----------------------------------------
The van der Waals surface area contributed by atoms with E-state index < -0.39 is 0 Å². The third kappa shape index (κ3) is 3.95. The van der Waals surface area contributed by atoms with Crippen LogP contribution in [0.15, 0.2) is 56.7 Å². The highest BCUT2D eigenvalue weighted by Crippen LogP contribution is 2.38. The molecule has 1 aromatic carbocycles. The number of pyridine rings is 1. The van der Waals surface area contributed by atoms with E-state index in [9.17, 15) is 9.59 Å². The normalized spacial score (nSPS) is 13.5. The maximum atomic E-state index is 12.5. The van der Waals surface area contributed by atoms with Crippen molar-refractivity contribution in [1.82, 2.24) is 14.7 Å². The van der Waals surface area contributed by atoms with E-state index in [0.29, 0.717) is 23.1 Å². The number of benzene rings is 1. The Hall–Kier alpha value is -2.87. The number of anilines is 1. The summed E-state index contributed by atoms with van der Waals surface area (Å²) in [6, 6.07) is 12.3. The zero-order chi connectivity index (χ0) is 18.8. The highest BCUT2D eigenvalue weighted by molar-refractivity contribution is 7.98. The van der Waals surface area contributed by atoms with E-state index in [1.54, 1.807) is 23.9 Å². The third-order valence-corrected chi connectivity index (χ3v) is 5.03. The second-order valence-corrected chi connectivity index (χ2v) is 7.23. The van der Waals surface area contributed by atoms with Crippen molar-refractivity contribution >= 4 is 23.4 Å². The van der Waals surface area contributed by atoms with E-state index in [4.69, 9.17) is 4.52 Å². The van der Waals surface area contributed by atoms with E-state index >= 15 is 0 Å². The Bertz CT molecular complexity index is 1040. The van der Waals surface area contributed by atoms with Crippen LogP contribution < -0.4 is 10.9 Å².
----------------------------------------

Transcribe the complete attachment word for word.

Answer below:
The van der Waals surface area contributed by atoms with E-state index < -0.39 is 0 Å². The third kappa shape index (κ3) is 3.95. The van der Waals surface area contributed by atoms with Crippen LogP contribution in [0.15, 0.2) is 56.7 Å². The highest BCUT2D eigenvalue weighted by Crippen LogP contribution is 2.38. The molecule has 1 aromatic carbocycles. The number of pyridine rings is 1. The van der Waals surface area contributed by atoms with E-state index in [9.17, 15) is 9.59 Å². The normalized spacial score (nSPS) is 13.5. The maximum atomic E-state index is 12.5. The van der Waals surface area contributed by atoms with Crippen molar-refractivity contribution in [1.82, 2.24) is 14.7 Å². The van der Waals surface area contributed by atoms with E-state index in [0.29, 0.717) is 23.1 Å². The number of benzene rings is 1. The Hall–Kier alpha value is -2.87. The number of anilines is 1. The summed E-state index contributed by atoms with van der Waals surface area (Å²) in [6, 6.07) is 12.3. The zero-order chi connectivity index (χ0) is 18.8. The highest BCUT2D eigenvalue weighted by molar-refractivity contribution is 7.98. The van der Waals surface area contributed by atoms with E-state index in [1.54, 1.807) is 23.9 Å². The third-order valence-corrected chi connectivity index (χ3v) is 5.03. The second-order valence-corrected chi connectivity index (χ2v) is 7.23. The van der Waals surface area contributed by atoms with Crippen molar-refractivity contribution >= 4 is 23.4 Å². The van der Waals surface area contributed by atoms with E-state index in [4.69, 9.17) is 4.52 Å². The van der Waals surface area contributed by atoms with E-state index >= 15 is 0 Å². The Bertz CT molecular complexity index is 1040. The van der Waals surface area contributed by atoms with Crippen LogP contribution < -0.4 is 10.9 Å².